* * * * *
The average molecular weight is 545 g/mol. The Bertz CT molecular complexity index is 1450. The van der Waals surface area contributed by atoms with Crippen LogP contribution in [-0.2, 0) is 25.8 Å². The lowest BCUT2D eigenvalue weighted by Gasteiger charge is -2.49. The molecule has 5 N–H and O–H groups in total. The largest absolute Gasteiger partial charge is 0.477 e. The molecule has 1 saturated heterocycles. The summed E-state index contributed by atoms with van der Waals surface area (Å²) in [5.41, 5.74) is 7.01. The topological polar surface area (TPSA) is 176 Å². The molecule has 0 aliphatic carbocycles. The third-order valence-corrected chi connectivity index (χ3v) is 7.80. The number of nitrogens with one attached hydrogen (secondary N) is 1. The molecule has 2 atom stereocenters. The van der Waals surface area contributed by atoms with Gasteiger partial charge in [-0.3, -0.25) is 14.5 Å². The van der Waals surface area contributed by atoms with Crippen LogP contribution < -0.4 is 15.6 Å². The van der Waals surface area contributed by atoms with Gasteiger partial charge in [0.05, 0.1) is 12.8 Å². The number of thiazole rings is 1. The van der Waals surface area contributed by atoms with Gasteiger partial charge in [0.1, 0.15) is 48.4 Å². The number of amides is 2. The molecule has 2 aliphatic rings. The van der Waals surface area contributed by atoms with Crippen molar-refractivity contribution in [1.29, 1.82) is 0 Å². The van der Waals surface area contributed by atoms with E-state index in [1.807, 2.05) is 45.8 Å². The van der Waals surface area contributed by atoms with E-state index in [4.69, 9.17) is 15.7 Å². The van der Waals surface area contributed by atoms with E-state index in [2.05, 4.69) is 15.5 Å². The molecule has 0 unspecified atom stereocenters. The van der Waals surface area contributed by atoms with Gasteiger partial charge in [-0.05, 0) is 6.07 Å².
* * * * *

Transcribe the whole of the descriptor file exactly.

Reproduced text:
The average molecular weight is 545 g/mol. The Bertz CT molecular complexity index is 1450. The van der Waals surface area contributed by atoms with Crippen LogP contribution in [-0.2, 0) is 25.8 Å². The lowest BCUT2D eigenvalue weighted by Gasteiger charge is -2.49. The molecule has 5 N–H and O–H groups in total. The largest absolute Gasteiger partial charge is 0.477 e. The molecule has 1 saturated heterocycles. The summed E-state index contributed by atoms with van der Waals surface area (Å²) in [5.41, 5.74) is 7.01. The topological polar surface area (TPSA) is 176 Å². The molecule has 0 aliphatic carbocycles. The third-order valence-corrected chi connectivity index (χ3v) is 7.80. The number of nitrogens with one attached hydrogen (secondary N) is 1. The molecule has 2 atom stereocenters. The van der Waals surface area contributed by atoms with Gasteiger partial charge in [-0.3, -0.25) is 14.5 Å². The van der Waals surface area contributed by atoms with Crippen LogP contribution < -0.4 is 15.6 Å². The van der Waals surface area contributed by atoms with Gasteiger partial charge in [0.05, 0.1) is 12.8 Å². The number of thiazole rings is 1. The van der Waals surface area contributed by atoms with Gasteiger partial charge in [0.1, 0.15) is 48.4 Å². The number of amides is 2. The molecule has 2 aliphatic rings. The van der Waals surface area contributed by atoms with Crippen molar-refractivity contribution in [1.29, 1.82) is 0 Å². The van der Waals surface area contributed by atoms with E-state index in [1.807, 2.05) is 45.8 Å². The van der Waals surface area contributed by atoms with E-state index in [4.69, 9.17) is 15.7 Å². The van der Waals surface area contributed by atoms with E-state index in [2.05, 4.69) is 15.5 Å². The molecule has 0 unspecified atom stereocenters. The van der Waals surface area contributed by atoms with Gasteiger partial charge in [-0.05, 0) is 6.07 Å².